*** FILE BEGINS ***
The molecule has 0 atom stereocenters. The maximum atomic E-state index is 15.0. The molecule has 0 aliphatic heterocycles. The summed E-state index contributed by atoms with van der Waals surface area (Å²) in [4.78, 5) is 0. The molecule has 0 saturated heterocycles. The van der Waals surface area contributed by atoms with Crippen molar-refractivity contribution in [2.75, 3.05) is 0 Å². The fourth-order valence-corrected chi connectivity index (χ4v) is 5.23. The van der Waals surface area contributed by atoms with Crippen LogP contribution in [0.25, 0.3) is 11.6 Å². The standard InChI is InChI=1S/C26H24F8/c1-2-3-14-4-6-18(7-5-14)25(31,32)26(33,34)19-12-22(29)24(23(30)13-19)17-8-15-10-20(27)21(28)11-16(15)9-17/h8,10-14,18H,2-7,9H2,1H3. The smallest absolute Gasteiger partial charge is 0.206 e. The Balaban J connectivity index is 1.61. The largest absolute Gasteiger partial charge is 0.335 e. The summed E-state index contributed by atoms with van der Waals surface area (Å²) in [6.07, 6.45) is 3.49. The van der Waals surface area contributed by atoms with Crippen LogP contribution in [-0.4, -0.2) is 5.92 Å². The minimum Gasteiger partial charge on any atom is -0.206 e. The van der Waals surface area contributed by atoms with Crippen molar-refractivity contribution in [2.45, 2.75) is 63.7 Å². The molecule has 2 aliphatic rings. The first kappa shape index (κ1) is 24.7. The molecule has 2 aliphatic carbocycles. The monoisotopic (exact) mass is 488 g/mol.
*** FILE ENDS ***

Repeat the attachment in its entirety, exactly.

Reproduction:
The molecule has 0 atom stereocenters. The maximum atomic E-state index is 15.0. The molecule has 0 aliphatic heterocycles. The summed E-state index contributed by atoms with van der Waals surface area (Å²) in [4.78, 5) is 0. The molecule has 0 saturated heterocycles. The van der Waals surface area contributed by atoms with Crippen molar-refractivity contribution in [2.75, 3.05) is 0 Å². The fourth-order valence-corrected chi connectivity index (χ4v) is 5.23. The van der Waals surface area contributed by atoms with Crippen LogP contribution in [0.25, 0.3) is 11.6 Å². The standard InChI is InChI=1S/C26H24F8/c1-2-3-14-4-6-18(7-5-14)25(31,32)26(33,34)19-12-22(29)24(23(30)13-19)17-8-15-10-20(27)21(28)11-16(15)9-17/h8,10-14,18H,2-7,9H2,1H3. The smallest absolute Gasteiger partial charge is 0.206 e. The Balaban J connectivity index is 1.61. The largest absolute Gasteiger partial charge is 0.335 e. The summed E-state index contributed by atoms with van der Waals surface area (Å²) in [6.07, 6.45) is 3.49. The van der Waals surface area contributed by atoms with Crippen LogP contribution in [-0.4, -0.2) is 5.92 Å². The minimum Gasteiger partial charge on any atom is -0.206 e. The van der Waals surface area contributed by atoms with Crippen molar-refractivity contribution in [2.45, 2.75) is 63.7 Å². The molecule has 2 aliphatic rings. The first kappa shape index (κ1) is 24.7. The molecule has 2 aliphatic carbocycles. The monoisotopic (exact) mass is 488 g/mol.